North

That's a wrap: 2018 Arctic Winter Games come to close in N.W.T.

Nearly 2,000 athletes from around the circumpolar world are making their way home from the Northwest Territories after a busy week of competition at the 2018 Arctic Winter Games.

‘You see a lot of happy kids,' says Arctic Winter Games International Committee president

Athletes danced and waved along to performances at the closing ceremonies of the 2018 Arctic Winter Games in Hay River, N.W.T. on Saturday evening. (Mario DeCiccio/CBC)

Nearly 2,000 athletes from around the circumpolar world are making their way home from the Northwest Territories after a busy week of competition at the 2018 Arctic Winter Games.

The Games wrapped up Saturday evening with closing ceremonies in Hay River, which hosted the events jointly with the town of Fort Smith.

Athletes from Alaska, Greenland, northern Alberta, the N.W.T., Nunavut, Yukon, Nunavik, Russia and Scandinavia participated in 19 different sports.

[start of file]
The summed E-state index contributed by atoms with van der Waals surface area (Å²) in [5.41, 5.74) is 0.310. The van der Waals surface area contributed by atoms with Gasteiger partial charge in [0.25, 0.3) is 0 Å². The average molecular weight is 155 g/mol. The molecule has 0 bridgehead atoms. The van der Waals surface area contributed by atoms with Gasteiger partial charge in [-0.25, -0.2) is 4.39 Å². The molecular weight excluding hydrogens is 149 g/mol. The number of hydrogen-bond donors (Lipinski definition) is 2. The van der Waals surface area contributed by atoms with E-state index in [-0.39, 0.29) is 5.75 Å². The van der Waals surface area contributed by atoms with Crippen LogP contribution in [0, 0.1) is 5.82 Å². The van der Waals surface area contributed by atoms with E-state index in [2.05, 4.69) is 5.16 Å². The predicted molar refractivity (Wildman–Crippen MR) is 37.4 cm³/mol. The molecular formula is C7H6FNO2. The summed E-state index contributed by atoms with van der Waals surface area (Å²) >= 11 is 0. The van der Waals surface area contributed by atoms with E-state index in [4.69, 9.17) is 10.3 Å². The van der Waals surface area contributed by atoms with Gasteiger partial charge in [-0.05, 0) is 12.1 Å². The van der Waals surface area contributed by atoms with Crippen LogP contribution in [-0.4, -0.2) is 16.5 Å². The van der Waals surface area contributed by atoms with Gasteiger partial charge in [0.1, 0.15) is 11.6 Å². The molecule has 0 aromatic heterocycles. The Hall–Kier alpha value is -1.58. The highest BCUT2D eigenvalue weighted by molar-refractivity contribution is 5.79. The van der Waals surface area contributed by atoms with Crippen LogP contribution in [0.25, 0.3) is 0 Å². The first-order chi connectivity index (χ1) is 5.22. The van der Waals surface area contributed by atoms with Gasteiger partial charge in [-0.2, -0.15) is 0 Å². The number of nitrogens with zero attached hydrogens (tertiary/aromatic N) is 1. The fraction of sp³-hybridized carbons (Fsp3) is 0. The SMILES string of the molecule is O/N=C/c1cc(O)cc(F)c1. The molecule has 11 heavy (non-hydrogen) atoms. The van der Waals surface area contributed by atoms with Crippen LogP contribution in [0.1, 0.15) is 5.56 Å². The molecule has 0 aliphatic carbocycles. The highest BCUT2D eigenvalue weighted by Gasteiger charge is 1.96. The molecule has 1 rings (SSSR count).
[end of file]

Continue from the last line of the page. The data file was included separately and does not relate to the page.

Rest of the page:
They ranged from traditional Arctic sports such as the arm pull and high kick, to activities like snowshoeing, hockey and figure skating.

"They have been very good," Arctic Winter Games International Committee president Jens Brinch said of this year's Games. "You see a lot of happy kids going around and that's the most important thing for us."

Athletes at the closing ceremonies threw their hands in the air, swaying along to musical performances by Godson and dancing along with the Arctic Winter Games Spirit Squad.

By the end of it all, it was hard to make out who was who. Several athletes had switched team jackets and hats with one another.

During the week, there were demonstrations of sportsmanship and culture, records that were broken, and some young athletes with big goals.

But there were also some challenges.

Brinch said having two small communities hosting the Games together presented logistical difficulties at times (it's about a three-hour drive between Hay River and Fort Smith), although he added there is a positive side.

"If you're not using the smaller towns, we would go to Yellowknife or we would go to Whitehorse every time," said Brinch. "I think this is a good alternative to the bigger cities in the Arctic."

The 2018 South Slave Arctic Winter Games ran from March 18 to 24.

Whitehorse is scheduled to host the next Arctic Winter Games in 2020.

With files from Mario DeCiccio

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